Harbor Freight Bandsaw / Central Machinery Horizontal Metal Cutting Bandsaw

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So the title may be long but I know a bunch of people refer to the Central Machinery Horizontal Metal Cutting Bandsaw as the “HF Bandsaw” (or Harbor Freight). The bandsaw is extremely popular for the “DIY” garage/weekend warriors and even in some small 4×4 shops due to it’s extremely low price.

Before I get started you may want to know what exactly we are talking about. Well, it’s this horizontal metal cutting bandsaw from harbor freight that is regularly on sale for $160 + ~$15 for shipping, a real good deal on a bandsaw for the garage.

After assembling the bandsaw and putting it on the provided stand I quickly realized the bandsaw stand was the very weakest link in this unit! I tore it apart and put the bandsaw on the floor of my garage.  The floor is a lot more stable 😉 and it would serve me well for cutting my 110lb pieces of tubing, something the stand would have most likely collapsed under.

Here’s a picture of how I had it setup for the longest time, the steel on the left is a counter weight for the heavy electric motor and the green bottle is my ultra-awesome coolant that kicks some serious butt!  *Note the big pile of metal shavings!*

horizontal bandsaw

Many people say that you can not cut very well with the stock/harbor freigth bandsaw blade.  I completely disagree, and have cut MANY pieces of 3″x3″x5/16″ as pictured here.

I also have cut probably 20ft of 1/4″ plate with it for the caster legs, and misc. other brackets I needed to cut-out.  The bandsaw was quickly becoming the MOST used tool in the garage! It is just so versatile on what it can cut, and how precise it is.

bandsaw cut

Here’s a picture of the harbor freight bandsaw blade after many many cuts on the saw.

bandsaw blade

As you can see still in great condition, and right above the teeth is a bunch of coolant, that stuff is tacky and stays on the teeth while it’s lubed up and moving and cutting.

I opted NOT to replace the blade right away like everyone seemed to suggest and it served me well until it randomly broke in half cutting a piece of 3″x3″x5/16″.  I replaced the blade with one the local welding supply had, I believe it was a MORSE brand. The darn blade cost about 1/5 as much as the bandsaw cost me from harbor freight, and to my surprise it didn’t cut much faster or any straighter.  I would suggest NOT replacing the blade until the harbor freight bandsaw blade busts on you or you strip the teeth.  A key item to blade survival is not pushing down on the bandsaw to make the cut you need to allow the tension spring to pull it down into the metal.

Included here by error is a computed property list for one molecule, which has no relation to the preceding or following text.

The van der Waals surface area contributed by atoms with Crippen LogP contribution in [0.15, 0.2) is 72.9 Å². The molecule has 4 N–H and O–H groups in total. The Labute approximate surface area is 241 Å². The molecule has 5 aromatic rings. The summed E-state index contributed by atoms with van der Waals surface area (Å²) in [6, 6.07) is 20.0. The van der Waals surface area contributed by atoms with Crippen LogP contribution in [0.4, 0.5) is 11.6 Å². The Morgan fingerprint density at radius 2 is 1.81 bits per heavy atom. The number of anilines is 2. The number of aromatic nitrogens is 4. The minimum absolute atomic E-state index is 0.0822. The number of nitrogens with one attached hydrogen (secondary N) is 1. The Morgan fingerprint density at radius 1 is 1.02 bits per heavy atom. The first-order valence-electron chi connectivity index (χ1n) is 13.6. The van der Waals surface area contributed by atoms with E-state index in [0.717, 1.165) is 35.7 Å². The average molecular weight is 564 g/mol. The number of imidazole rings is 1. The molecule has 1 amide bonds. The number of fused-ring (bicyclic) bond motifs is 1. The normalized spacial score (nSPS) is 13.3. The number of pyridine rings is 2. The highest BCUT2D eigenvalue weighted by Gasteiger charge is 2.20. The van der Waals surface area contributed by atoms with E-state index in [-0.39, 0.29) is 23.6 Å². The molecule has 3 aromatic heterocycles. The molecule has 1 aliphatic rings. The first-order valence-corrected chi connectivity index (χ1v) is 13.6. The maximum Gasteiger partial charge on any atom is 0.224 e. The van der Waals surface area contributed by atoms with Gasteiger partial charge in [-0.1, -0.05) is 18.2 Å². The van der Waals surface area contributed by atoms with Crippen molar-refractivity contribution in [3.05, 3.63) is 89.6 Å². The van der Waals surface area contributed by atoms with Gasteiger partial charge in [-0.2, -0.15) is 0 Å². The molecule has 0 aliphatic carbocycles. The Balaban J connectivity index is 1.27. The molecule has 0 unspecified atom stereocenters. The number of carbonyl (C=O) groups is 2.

So, after using the blade and the bandsaw a while on the floor I got to constructing the portable stand on casters which I cut legs with from the bandsaw.

Here’s the new stand on casters.  The bandsaw is simply sitting on the stand right now, soon there will be tabs and it will be bolted in to place.  I also plan on adding a tray under the bandsaw to catch the shavings so that I can utilize the large storage area under the saw and not have my items stored become covereding shavings.  The front and rear of the saw are going to also receive sliders/supports to hold long pieces of steel that are being cut.

bandsaw stand on casters

Here’s a close-up of the bottom which will soon see another piece of steel connecting the legs and also a tray.

*Note* the casters are large and roll very easy even in the grit!

bandsaw casters

Here’s a close-up of the bandsaw sitting on the new heavy duty bandsaw stand!

bandsaw picture

The bandsaw out of the box did not cut straight at al and required adjusting the material holder as well as the blade holder.  After about 20 minutes and 10 or so test cuts it’s almost DEAD ON.  My spring tensioner is adjusted to pull down pretty hard so on 1″ .095″ tube I have to hold it from pulling down TOO FAST and cutting at an angle.  The saw can be setup to cut straight if someone takes their time and configures it properly.

Here are some cuts I made for my buggy build.

bandsaw cut

bandsaw cuts

I slowed the saw down (dropping down) in which case the cuts can get a ( in them from going to fast.


  1. Hi there,

    how do I configure the bandsaw so that it cuts straight? I don’t have a proper manual for mine, but it looks very similar to the Harbour Freight model…


    Comment by Jan — August 28, 2008 @ 12:25 am

  2. Really great info here. I have been wokring with metal for quite some time, but have never purchased a band saw for my home garage. Was planning on buying name brand used, but with this positive review I think I might get one from HF.

    Comment by James Miley — March 3, 2010 @ 5:49 pm

  3. Please help me — I guess I’m dumb as dirt. I bought one of the Harbor freight metal band saws and , of course, when I got it all assembled, the pulleys and the blade are at about a 30 degree angle to the direction of cut. Is this the way it works? Do I have to adjust the blade guides until the blade is parallel to the plane of the cut? I don’t get it!!

    Jim Manly

    Comment by Jim Manly — July 31, 2010 @ 4:10 pm

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